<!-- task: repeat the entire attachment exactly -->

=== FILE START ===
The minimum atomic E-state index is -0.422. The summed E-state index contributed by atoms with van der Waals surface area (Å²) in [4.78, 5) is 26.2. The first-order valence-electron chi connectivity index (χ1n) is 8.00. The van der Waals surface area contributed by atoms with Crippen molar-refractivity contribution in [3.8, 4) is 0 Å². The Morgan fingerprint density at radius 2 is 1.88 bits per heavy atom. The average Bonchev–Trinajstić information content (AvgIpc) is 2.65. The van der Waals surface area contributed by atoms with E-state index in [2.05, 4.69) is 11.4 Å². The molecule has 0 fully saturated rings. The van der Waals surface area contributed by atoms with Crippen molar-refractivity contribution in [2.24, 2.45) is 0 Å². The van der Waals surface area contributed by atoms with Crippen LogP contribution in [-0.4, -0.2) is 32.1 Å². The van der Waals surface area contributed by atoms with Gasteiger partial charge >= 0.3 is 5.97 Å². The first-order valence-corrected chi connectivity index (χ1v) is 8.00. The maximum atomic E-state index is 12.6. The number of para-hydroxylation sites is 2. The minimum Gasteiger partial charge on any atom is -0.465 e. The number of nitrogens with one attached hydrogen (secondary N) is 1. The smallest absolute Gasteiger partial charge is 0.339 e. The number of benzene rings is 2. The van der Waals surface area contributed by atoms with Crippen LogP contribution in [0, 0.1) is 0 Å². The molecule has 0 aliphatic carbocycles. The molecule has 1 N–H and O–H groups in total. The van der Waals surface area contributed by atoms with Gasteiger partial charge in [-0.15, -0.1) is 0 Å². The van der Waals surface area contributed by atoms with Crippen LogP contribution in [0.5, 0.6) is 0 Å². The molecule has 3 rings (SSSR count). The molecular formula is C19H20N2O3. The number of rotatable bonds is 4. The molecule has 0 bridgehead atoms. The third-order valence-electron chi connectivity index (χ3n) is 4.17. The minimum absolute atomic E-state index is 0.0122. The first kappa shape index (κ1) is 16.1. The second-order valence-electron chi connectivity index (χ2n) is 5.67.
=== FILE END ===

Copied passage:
The minimum atomic E-state index is -0.422. The summed E-state index contributed by atoms with van der Waals surface area (Å²) in [4.78, 5) is 26.2. The first-order valence-electron chi connectivity index (χ1n) is 8.00. The van der Waals surface area contributed by atoms with Crippen molar-refractivity contribution in [3.8, 4) is 0 Å². The Morgan fingerprint density at radius 2 is 1.88 bits per heavy atom. The average Bonchev–Trinajstić information content (AvgIpc) is 2.65. The van der Waals surface area contributed by atoms with E-state index in [2.05, 4.69) is 11.4 Å². The molecule has 0 fully saturated rings. The van der Waals surface area contributed by atoms with Crippen molar-refractivity contribution in [2.24, 2.45) is 0 Å². The van der Waals surface area contributed by atoms with Crippen LogP contribution in [-0.4, -0.2) is 32.1 Å². The van der Waals surface area contributed by atoms with Gasteiger partial charge >= 0.3 is 5.97 Å². The first-order valence-corrected chi connectivity index (χ1v) is 8.00. The maximum atomic E-state index is 12.6. The number of para-hydroxylation sites is 2. The minimum Gasteiger partial charge on any atom is -0.465 e. The number of nitrogens with one attached hydrogen (secondary N) is 1. The smallest absolute Gasteiger partial charge is 0.339 e. The number of benzene rings is 2. The van der Waals surface area contributed by atoms with Crippen LogP contribution in [0, 0.1) is 0 Å². The molecule has 0 aliphatic carbocycles. The molecule has 1 N–H and O–H groups in total. The van der Waals surface area contributed by atoms with Gasteiger partial charge in [-0.15, -0.1) is 0 Å². The van der Waals surface area contributed by atoms with Crippen LogP contribution in [0.5, 0.6) is 0 Å². The molecule has 3 rings (SSSR count). The molecular formula is C19H20N2O3. The number of rotatable bonds is 4. The molecule has 0 bridgehead atoms. The third-order valence-electron chi connectivity index (χ3n) is 4.17. The minimum absolute atomic E-state index is 0.0122. The first kappa shape index (κ1) is 16.1. The second-order valence-electron chi connectivity index (χ2n) is 5.67.